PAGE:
Giving an Old Drug New Potential

Balaraman Kalyanaraman, PhD
The results of Dr. Kalyanaraman's work to modify a well-established diabetes drug (metformin) for use in pancreatic cancer were published in the August 2016 issue of Cancer Research.

In the typical progression of biomedical science, basic research into the fundamental principles of biology and other fields leads to potential treatments that must be tested in clinical trials for safety and effectiveness. Once shown to be effective, these therapies enter the marketplace and then are further studied by public and population health researchers. While this process may be the tidy theoretical model, sometimes ideas flow against the tide.

"Epidemiology studies have shown that diabetic patients taking metformin have less incidence of pancreatic cancer," says Balaraman Kalyanaraman, PhD, chair and professor of biophysics and the Harry R. & Angeline E. Quadracci Professor in Parkinson's Research at the Medical College of Wisconsin (MCW). Findings by epidemiologists, who focus on patterns of health and disease in populations, suggested that there may be a way to modify and repurpose metformin, which regularly is prescribed to reduce glucose production in the liver and help control blood sugar levels in patients with type 2 diabetes.

Metformin has had a strong safety record in treating type 2 diabetes for more than 50 years, and Dr. Kalyanaraman was eager to apply what statistical analysis had uncovered in large populations to new studies in cellular and rodent models of pancreatic cancer.

The Kalyanaraman lab hypothesized that off-the-shelf metformin needed some modifications to unleash its potential as a future therapy for pancreatic cancer. The researchers then developed new versions that would be more positively charged, so that the compounds would accumulate more in the negatively charged mitochondria – thus improving the drug's ability to decrease the proliferation and growth of cancer cells. The results were published in the August 2016 issue of Cancer Research.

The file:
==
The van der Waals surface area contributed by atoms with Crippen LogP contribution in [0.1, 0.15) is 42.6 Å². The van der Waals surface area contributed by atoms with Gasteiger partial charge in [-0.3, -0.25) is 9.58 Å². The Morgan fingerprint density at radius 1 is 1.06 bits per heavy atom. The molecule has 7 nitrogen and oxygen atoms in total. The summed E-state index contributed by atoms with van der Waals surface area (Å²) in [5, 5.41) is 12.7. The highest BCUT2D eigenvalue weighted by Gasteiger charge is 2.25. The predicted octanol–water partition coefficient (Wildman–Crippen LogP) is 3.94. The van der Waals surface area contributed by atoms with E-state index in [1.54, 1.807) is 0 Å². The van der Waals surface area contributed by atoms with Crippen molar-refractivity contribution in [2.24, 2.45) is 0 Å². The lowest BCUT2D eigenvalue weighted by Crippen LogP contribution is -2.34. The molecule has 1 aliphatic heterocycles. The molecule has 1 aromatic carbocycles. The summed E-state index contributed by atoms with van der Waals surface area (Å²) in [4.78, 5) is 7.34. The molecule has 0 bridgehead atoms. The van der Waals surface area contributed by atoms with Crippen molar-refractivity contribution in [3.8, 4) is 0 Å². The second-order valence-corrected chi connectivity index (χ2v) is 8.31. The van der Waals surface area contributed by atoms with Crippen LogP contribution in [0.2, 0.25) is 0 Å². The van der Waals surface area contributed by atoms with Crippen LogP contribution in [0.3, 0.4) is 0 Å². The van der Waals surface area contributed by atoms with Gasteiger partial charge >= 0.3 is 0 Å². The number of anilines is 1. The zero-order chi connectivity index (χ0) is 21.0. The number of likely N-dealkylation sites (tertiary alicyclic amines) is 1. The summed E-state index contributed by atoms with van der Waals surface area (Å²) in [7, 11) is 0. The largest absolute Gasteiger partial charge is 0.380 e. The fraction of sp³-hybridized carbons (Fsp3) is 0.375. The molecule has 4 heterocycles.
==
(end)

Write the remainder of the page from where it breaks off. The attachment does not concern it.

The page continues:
MCW research scientist Gang Cheng, PhD, working under the supervision of Dr. Kalyanaraman, is the first author of the manuscript.

Gang Cheng, PhD
Gang Cheng, PhD

The work described in the article received financial support from the MCW Cancer Center, the National Institutes of Health's National Cancer Institute, Aix-Marseille University in Provence, France and the French National Center for Scientific Research. The MCW Cancer Center pilot grant was instrumental in obtaining the reported data.

Also crucial were his scientific collaborations, both at MCW and across the world. Michael Dwinell, PhD, MCW professor of microbiology and immunology and principal investigator, contributed expertise on reducing tumor growth and metastasis in pancreatic cancer, while Bryon Johnson, PhD, MCW professor of pediatrics, added expertise in cancer immunology. Former MCW postdoctoral fellows Micaël Hardy, PhD [and his colleague Olivier Ouari, PhD], from Aix-Marseille University, and Marcos Lopez, PhD, from the Cardiovascular Foundation of Colombia, assisted with synthetic chemistry. Other MCW contributors included Christy Barrios, PhD; Kathleen Boyle, PhD; Donna McAllister; James Weber; and Jacek Zielonka, PhD.

The investigators now plan to move forward by seeking a patent and opportunities for clinical trials. Their evidence also suggests possible uses for the new compound beyond pancreatic cancer.

Dr. Kalyanaraman in the lab

Equipment in Dr. Kalyanaraman's lab

"The more we learn about mechanisms of action, the clearer it becomes that we can use this approach on other cancers," Dr. Kalyanaraman adds.

– Greg Calhoun

MCW Magazine: Discovery story

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